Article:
It’s not your typical vanilla holiday destination. But what it lacks in artificial grist to the common tourist mill it unabashedly makes up for in an unrefined, pulsating, kaleidoscopic, eye-popping adventure that will shock… and linger in your memory long after you have departed the shores of the holy Ganga.
VARANASI is a rather intimidating place.
Dilapidated palaces vie with ancient temples and teetering hostels on a strip of land paying homage to one of the mightiest and holiest rivers on earth.
In the narrowing arterial lanes doggedly snaking their way towards the banks of the Ganga, a lively tide of humanity dodge piles of refuse and mounds of excrement, impervious to the incessant honking of cabs and tuk tuks determined to drop their fares near the waterfront.
Along the ghats, flinty-eyed touts prowl like sharks on the hunt, ready to unburden an unsuspecting tourist of their cash.
And then there’s the funeral pyres. Crackling flames licking hungrily at shrouded corpses atop carefully stacked piles of timber.
Not everyone’s idea of an idyllic paradise escape!
Yet almost 300,000 visitors flock to Varanasi every year to visit one of the oldest permanently inhabited, and religiously significant, settlements in the world. And while not a single visitor will admit it, they do so in the macabre hope of witnessing one or more of the 100,000 public cremations performed alongside the Ganges annually.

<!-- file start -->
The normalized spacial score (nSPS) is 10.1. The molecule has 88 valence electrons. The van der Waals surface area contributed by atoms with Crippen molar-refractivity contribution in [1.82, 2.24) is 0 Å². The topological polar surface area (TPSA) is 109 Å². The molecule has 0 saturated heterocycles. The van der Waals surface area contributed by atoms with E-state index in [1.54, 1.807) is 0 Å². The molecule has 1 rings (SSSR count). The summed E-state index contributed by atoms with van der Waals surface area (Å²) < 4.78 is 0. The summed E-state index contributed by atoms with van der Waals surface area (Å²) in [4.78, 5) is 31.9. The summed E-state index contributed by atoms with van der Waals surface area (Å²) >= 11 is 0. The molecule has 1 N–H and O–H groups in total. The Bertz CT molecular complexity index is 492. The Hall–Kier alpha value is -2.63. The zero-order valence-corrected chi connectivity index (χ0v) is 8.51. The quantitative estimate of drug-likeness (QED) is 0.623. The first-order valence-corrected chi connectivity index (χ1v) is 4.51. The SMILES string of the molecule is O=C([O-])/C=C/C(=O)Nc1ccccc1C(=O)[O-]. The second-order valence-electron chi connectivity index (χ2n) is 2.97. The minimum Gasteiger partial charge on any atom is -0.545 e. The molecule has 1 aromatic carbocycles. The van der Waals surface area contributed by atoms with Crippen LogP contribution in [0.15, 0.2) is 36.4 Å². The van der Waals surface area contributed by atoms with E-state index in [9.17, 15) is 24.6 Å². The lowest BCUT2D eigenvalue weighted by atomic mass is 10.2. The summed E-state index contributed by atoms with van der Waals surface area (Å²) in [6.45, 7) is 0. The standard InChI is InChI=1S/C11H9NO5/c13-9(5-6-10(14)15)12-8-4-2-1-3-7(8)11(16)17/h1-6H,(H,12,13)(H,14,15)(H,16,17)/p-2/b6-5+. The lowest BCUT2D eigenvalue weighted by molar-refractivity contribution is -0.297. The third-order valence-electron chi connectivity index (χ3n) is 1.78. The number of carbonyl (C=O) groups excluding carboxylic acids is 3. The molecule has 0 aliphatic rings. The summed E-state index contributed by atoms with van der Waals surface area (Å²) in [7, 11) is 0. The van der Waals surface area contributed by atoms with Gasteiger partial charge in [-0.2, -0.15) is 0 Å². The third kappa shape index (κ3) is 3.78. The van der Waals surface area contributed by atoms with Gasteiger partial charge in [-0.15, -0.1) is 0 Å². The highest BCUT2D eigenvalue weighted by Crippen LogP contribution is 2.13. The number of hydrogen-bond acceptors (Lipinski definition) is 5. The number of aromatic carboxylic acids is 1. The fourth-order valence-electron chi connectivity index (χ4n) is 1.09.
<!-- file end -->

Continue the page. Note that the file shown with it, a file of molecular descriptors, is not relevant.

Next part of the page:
On the banks of the Ganga
Varanasi is situated on the banks of the Ganges River in Uttar Pradesh, roughly 320km south-east of the state capital Lucknow. Well linked by train, bus and plain to India’s major urban areas, it has become an indispensable and almost indescribable part of most Indian itineraries.
While Varanasi does boast the inevitable clutch of ‘must-see’ tourist attractions, travelers visit to imbibe the uniquely Indian cultural and religious significance of this most confronting of international destinations.
Varanasi has since ancient times held special religious meaning for India’s majority Hindu population.
Hindus believe in reincarnation, a weary cycle of deaths and rebirths that may be repeated millions of times. For the devout Hindu, dying in the Ganges River, or having holy Ganga water sprinkled upon the person at the last breath, releases them from the cycle of reincarnation to achieve moksha, a sought-after peace in Shiva’s Himalayan version of heaven.
Rewarding the Untouchables
A sub-caste called the Doms perform the cremations along Varanasi’s famous burning ghats. Society generally regard the Doms as Untouchables, from the belief that touching a corpse corrupts the person. The Doms, it is said, weep at the birth of their children and rejoice when death releases them from their ghoulish task.
However, grieving Indian families lavishly compensate the Doms for their troubles, paying exorbitant fees for the wood – stacked tellingly throughout the burning ghats – and their services in performing the ritual cremations.